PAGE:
top of page

Learning to Love and Manage Yourself While Living with Lupus Nephritis

Ady, a 42-year-old woman, shares her experience of living with Lupus Nephritis, an autoimmune disease she was diagnosed with at the age of 12. She talks about the challenges she faced throughout her life, including being on high doses of steroids, finding a job, and managing her condition. Ady emphasises the importance of a support system, taking care of oneself, and pursuing a fulfilling life, especially for those with autoimmune conditions.

Hi, my name is Ady, and I have Lupus Nephritis, a chronic autoimmune condition that I've been dealing with since being diagnosed in 1992. It hasn't been an easy journey, but having a strong support system has been crucial, especially during tough times.

I vividly remember when it all began, with a high fever that lasted almost a month. Since I'd been living with Lupus since I was 12, my teenage years were particularly tough. I experienced hospitalizations due to my red blood count being affected every time I had my menstrual cycle, which took a toll on my studies, health, and appearance. I was always lethargic and unable to concentrate.

As I grew older, my challenges continued. High doses of steroids made me look round and bloated, and my immune system was weak, so even the slightest infection could lead to hospitalization. Going out was always a challenge, requiring an indescribable amount of strength.

Finding a job was also difficult, as most employers did not understand my condition and required long hours, with only a limited amount of medical leave available. It was exhausting to explain myself repeatedly and face the judgment and lack of empathy from others.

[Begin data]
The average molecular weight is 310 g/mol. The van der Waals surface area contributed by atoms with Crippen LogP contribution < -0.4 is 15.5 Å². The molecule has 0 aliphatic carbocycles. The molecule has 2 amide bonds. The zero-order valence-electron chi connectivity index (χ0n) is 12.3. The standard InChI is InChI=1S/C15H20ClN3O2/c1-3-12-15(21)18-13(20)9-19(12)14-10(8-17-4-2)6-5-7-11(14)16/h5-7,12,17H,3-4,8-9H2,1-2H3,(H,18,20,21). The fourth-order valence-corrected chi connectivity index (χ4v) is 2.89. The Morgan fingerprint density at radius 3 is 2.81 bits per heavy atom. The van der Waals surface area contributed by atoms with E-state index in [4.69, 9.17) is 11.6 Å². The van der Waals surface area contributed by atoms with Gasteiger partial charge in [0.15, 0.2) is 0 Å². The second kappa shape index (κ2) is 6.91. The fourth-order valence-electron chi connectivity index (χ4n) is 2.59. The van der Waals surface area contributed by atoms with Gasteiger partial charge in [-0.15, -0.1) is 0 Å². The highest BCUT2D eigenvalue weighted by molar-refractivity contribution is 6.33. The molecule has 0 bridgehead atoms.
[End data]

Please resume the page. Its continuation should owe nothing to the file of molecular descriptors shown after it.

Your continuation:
Things became even more challenging when I was diagnosed with Nephritis at 29, requiring me to change my diet drastically. It was a difficult time, and some people even believed that Lupus was contagious.

At about the age of 35, I realized that I couldn't be willful anymore. I had flares almost every year, and every time, it took me almost a year to get back to my "original" state again. I couldn't afford to keep going through this anymore, so I had to listen to my body and understand what lupus was. I talked to "her" in me, telling her that this time around, we work together. So long as I was tired, we would rest, and so long as I was stressed, we would take a break. I slowed down my pace, taking term breaks from my part-time degree and no-pay leave to rest. I learned to relax and love my body.

With the support of my family, friends, and specialists, I have learned to manage myself and love myself. I have learned to fall down and climb back up, and never give up. When it comes to working, I have learned to pursue something that brings me joy, preferably in a freelance role.

Living with an autoimmune condition has taught me to take care of myself, manage my diet, and be mindful of my condition to control my symptoms. It's essential to avoid high-stress environments and long working hours, as they can cause brain fog and affect our joints. Instead, moderate stress and short working hours are a good starting point, even if it's not a full-time job.

Despite the challenges, I have learned to empathize with others and live a better life. I can now do normal activities as long as I don't exert myself too much, and I know I'm not alone. Having a support system is crucial in facing life's challenges, and it's something that we all need to go through in life.

248 views0 comments


bottom of page